Ukrainian Antarctic journal

No 1 (2021): Ukrainian Antarctic Journal

DNA barcoding and morphological observations of three lichenized fungal species from James Ross Island (Antarctic Peninsula)

M. G. Halıcı
Erciyes University, Kayseri, 38039, Turkey
M. Kahraman
Erciyes University, Kayseri, 38039, Turkey
Published July 28, 2021
  • Antarctica,
  • biodiversity,
  • Arthonia glebosa,
  • Lecanora atromarginata,
  • Lecidea tessellata


Antarctica seems to many people to be a very remote, isolated, and mysterious place at the end of the world, and its name is hardly mentioned in normal life and conversation. However, considering that it plays a key role in the rapidly warming global climate system and its contribution to the continuing sea-level rise, its importance today is increasing day by day and it can be seen that it is of vital importance for humanity. There is increasing interest in the distribution of terrestrial organisms in Antarctica because of the potential use of biodiversity as a predictor or indicator of climate change. Lichenized fungi cover large areas of Antarctica that are not covered by ice and form precursor organisms that thrive in harsh environments. They are the largest contributors to biomass and diversity. The characteristic features of these organisms can be counted as developing certain protective mechanisms, adapting to temperature and radiation, and surviving even when the amount of water in their body is minimized. On the other hand, lichenized fungi are the most dominant components of Antarctic terrestrial vegetation, and their adaptation to extreme conditions; growth forms, reproduction, adaptation to environmental conditions can also be explained through mechanisms. Because of the lichens, dominant organisms of Antarctica, studying lichen biodiversity is very important. Although around 500 species of lichens were reported from Antarctica, the lichen biodiversity of the continent is far from being fully known; as in the last 5 years of our studies on Antarctic lichens, we and other scientists reported a significant number of undescribed or unreported species. So the lichen biodiversity of Antarctica is not fully known as there are still many undescribed or unreported species on the continent. In this paper, we deal with three lichenized fungal species: Arthonia glebosa Tuck., Lecanora atromarginata (H. Magn.) Hertel & Rambold and Lecidea tessellata Flörke which are common in James Ross Island, using nrITS, mtSSU, and RPB1 sequences. The lichen samples are studied by morphological and anatomical characters. In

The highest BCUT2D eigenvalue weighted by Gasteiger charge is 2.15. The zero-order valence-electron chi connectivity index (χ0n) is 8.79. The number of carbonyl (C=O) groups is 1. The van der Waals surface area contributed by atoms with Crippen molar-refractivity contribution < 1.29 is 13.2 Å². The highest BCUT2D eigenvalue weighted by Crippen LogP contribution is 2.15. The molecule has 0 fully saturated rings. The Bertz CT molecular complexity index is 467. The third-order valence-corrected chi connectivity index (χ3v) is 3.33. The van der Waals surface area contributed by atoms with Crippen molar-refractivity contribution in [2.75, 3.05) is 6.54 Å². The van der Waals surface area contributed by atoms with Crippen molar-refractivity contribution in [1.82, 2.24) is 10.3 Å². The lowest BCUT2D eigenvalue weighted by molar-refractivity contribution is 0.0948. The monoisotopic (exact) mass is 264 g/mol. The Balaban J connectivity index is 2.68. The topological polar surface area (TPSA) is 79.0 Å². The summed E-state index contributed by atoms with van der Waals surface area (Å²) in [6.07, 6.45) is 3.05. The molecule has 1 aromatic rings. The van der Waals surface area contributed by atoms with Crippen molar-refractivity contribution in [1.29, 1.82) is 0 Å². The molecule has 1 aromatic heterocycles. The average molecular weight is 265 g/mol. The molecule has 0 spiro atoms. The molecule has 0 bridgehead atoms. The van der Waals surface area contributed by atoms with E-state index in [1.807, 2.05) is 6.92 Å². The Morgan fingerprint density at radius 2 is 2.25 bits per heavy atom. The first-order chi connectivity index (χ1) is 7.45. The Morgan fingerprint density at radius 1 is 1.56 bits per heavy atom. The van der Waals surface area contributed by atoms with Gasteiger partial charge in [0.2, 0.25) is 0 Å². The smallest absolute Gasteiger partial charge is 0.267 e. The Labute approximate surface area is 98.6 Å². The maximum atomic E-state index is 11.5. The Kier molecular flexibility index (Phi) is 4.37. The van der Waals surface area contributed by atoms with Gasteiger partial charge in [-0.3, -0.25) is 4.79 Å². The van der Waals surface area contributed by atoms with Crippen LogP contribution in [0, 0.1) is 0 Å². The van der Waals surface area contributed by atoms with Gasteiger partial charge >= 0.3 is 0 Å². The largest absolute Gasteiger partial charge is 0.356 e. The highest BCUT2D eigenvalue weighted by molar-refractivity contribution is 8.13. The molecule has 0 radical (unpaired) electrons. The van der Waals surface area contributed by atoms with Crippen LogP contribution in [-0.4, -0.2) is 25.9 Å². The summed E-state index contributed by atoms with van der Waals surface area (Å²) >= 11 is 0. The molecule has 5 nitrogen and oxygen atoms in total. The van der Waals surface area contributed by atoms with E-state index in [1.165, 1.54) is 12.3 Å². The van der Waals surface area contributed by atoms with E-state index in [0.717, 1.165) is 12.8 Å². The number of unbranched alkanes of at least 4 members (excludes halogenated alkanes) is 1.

addition, to determine the phylogenetic positions of the species, we provide nrITS and mtSSU of these 3 species from Antarctica and additionally RPB1 sequences of Lecidea tessellata.


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